Ah, the holiday season. Time for movie studios to bring their best and brightest in an attempt to get you and your grandma to spend $40 to see DiCaprio say something very earnestly.
So, let’s talk about two movies that say “holidays” to me. One is new, one is old, but both of them evoke memories of family fun. Just maybe not in the way you expect.
Planes, Trains and Automobiles (1987) [R]
Look, I won’t sugarcoat this. Planes, Trains and Automobiles is a John Hughes, 80’s comedy. That means, if you aren’t ok with 80’s comedy stylings, you probably will think the jokes are really cheesy. The music certainly is. But that’s not what makes the movie great.
The film follows the plight of Neal Page, played by Steve Martin, trying to get home to his family for Thanksgiving. His flight is cancelled due to bad weather so he has to find alternate transportation. He also finds Del Griffith, played by Candy, a boisterous traveling shower curtain ring salesman.
The pair end up trying to find their way to Chicago together and the movie becomes a bit of a road movie / buddy comedy. But Candy’s performance makes it just a little bit more. In less agile hands, the character of Del could quickly become someone the audience feels no sympathy for. Not only does Neal start to like the guy, we do too, and it’s all because of John Candy’s abilities.
And here is where I give tremendous credit to director and screenwriter John Hughes. I can’t say I love all of his movies but he really knocked it out of the park with this one. Roger Ebert wrote of the film when it came out that “the buried story engine of Planes, Trains and Automobiles is not slowly growing friendship or odd-couple hostility (devices a lesser film might have employed), but empathy. It is about understanding how the other guy feels.” The balance of comedy and sentimentality in this script are masterful and under different direction, it could have easily gone astray.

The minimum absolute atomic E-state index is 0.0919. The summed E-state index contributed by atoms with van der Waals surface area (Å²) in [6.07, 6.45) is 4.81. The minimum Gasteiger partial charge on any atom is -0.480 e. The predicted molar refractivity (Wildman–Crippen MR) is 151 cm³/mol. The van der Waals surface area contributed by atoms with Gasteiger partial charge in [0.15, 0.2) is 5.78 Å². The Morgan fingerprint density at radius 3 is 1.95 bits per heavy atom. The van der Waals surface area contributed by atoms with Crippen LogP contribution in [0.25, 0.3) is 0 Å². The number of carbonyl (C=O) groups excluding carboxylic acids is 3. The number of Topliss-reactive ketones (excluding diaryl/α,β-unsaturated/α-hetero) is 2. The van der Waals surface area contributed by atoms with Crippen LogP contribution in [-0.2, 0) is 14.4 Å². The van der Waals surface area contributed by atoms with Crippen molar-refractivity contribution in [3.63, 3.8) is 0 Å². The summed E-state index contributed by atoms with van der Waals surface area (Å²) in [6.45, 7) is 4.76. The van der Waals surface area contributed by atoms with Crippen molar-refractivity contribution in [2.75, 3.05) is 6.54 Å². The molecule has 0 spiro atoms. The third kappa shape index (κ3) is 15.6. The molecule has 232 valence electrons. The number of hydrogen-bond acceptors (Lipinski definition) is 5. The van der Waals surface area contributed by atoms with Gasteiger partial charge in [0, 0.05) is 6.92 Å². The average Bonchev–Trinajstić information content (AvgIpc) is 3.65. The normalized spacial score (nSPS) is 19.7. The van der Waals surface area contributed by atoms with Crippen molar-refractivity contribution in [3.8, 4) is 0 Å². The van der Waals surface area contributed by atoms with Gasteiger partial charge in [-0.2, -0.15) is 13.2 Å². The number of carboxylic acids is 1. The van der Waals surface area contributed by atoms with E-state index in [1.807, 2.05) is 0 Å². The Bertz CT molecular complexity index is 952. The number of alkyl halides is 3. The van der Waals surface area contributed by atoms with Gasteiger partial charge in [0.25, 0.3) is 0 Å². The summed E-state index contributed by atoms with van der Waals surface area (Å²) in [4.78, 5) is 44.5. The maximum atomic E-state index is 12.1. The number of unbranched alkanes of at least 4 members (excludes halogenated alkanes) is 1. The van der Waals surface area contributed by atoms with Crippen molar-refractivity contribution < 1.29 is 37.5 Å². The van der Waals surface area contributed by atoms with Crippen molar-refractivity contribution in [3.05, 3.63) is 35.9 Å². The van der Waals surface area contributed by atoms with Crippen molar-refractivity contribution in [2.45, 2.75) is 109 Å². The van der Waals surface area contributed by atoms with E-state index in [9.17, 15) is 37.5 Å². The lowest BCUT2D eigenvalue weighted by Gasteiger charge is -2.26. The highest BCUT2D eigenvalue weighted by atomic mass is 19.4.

All of this is to say that Planes, Trains and Automobiles is not just one of my favorite holiday movies, but genuinely one of my favorite movies period.
8 paws out of 10
Spectre (2015) [PG-13]
Speaking of favorite movies, you may or may not have read my feelings about the James Bond series back when I reviewed Skyfall three Decembers ago, but believe me when I tell you I’m kind of a crazy Bond fanatic. Don’t worry though, I’ll be objective in my review.
Yeah, it’s a little long. The thing goes on for almost two and a half hours. So maybe they could have trimmed the script a little. Maybe it’s not as emotionally compelling as its predecessor Skyfall. Is the second half of the film a little bit of a letdown from the first half? Sure.
But folks, this is a James Bond movie. You’re here to watch Daniel Craig look good in a suit while he punches a guy in the face and drinks a martini. And on that note, this is another fine entry in the series. It starts with a long tracking shot (that was probably more like two or three stitched together to look like one long shot but who cares) à la the opening for Orson Welles’s Touch of Evil that leads to a splendid action sequence. From there, it stays entertaining and exciting until the very end.
“This is all fine and dandy, Collin, but how does this have anything to do with the holidays,” you are asking? To me, Spectre is the kind of movie that you and your brother go see after you’ve eaten a big meal at your parents house and your buddies are still at their parents’ houses. and you just want to go watch something fun and exciting and easy on the eyes. Or maybe you’ve had to go to your girlfriend’s office party and you’ve finally snuck out after a couple of hours of humdrum conversation with people you barely know. Spectre will help you forget about those weird cookies your aunt is trying to feed you and your family. And really, what more could you want during the holidays?
7.5 paws out of 10
A new Star Wars movie. That’s what more you could want during the holidays. And what luck, we get one. Don’t worry, dear readers, that review is coming next month.